Link to original article.

Original Source: SERC Shorlines Blog

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BioBlitz workshop aims to grow citizen scientists

2013-10-15

Volunteers brave the rain in Ketchikan to assist scientists with invasive species monitoring in a marine invasive species bioblitz.

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Original Source: KRBD Ketchikan Community Radio website

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A slimy marine organism fit for biofuel or salmon feed

2013-06-25

Researchers in Norway explore the possibility of raising the solitary tunicate, Ciona intestinalis for biofuel or salmon feed.

Link to original article.

Original Source: Sciencedaily.com from the Research Council of Norway

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Alien Invaders? (Invasive tunicates and their effect on shellfish aquaculture)

2013-04-17

Introduced tunicates could potentially cause ecological and financial disaster to local economies. SeaDoc supported Jeff Cordell and colleagues at the University of Washington to collect and analyze data on the impact of tunicates on aquaculture in Puget Sound.

Link to original article.

Original Source: SeaDoc Society

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Infection Risk Prevents Sitka Research Project

2013-04-10

State fisheries officials decided that even a controlled study of the invasive organism in Whiting Harbor by local and National Marine Fisheries scientists presented too much of a risk it could spread to other areas.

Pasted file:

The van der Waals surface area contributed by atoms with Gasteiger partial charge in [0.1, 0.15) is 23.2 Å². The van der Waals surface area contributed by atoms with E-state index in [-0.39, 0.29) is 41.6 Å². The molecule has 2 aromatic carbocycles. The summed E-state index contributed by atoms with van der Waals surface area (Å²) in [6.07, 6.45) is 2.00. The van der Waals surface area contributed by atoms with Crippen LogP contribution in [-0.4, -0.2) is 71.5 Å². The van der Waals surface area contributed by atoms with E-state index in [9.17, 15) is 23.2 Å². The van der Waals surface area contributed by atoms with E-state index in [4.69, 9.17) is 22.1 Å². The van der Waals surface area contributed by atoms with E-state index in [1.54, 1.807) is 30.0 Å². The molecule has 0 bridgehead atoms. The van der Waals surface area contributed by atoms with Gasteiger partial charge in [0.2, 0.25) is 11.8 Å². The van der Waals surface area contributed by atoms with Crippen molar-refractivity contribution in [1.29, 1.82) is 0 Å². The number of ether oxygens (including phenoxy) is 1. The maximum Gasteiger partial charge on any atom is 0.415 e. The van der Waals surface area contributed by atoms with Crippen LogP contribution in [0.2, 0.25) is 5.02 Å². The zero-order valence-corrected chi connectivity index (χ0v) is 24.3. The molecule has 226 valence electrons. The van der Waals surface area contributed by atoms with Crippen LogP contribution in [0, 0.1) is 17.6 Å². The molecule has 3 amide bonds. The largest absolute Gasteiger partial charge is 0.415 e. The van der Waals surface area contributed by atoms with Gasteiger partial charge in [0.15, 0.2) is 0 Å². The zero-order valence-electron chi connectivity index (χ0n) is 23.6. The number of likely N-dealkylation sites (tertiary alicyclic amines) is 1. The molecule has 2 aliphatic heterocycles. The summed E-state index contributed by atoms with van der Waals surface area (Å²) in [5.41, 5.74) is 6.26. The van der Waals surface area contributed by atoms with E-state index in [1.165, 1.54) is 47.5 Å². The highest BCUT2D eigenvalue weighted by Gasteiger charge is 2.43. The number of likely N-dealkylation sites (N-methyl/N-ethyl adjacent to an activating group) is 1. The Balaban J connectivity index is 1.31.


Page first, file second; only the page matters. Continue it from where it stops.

Link to original article.

Original Source: Sitka Sentinel

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Alaska denies study of marine invader near Sitka

2013-04-09

SITKA, Alaska (AP) — Alaska fisheries officials concerned about the spread of an invasive marine species have denied federal and university researchers permission to study the organism's effect on herring eggs near Sitka

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Original Source: seattlepi

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Alien Invaders: invasive tunicates and shellfish aquaculture

2013-04-04

Several years ago, Washington State began tracking and eradicating invasive tunicates. Teams of scuba divers used ice scrapers and even blow- torches to remove tunicates at low tide, and divers removed a ton of them from just two marinas. SeaDoc supported Jeff Cordell and colleagues at the University of Washington to collect and analyze data on the impact of these tunicate species. Refreshingly, the research found little evidence that the three tunicate species of most concern are damaging our local ecosystem and our valuable shellfish industry. That’s great news for our local shellfish.

Link to original article.

Original Source: Sea Doc Society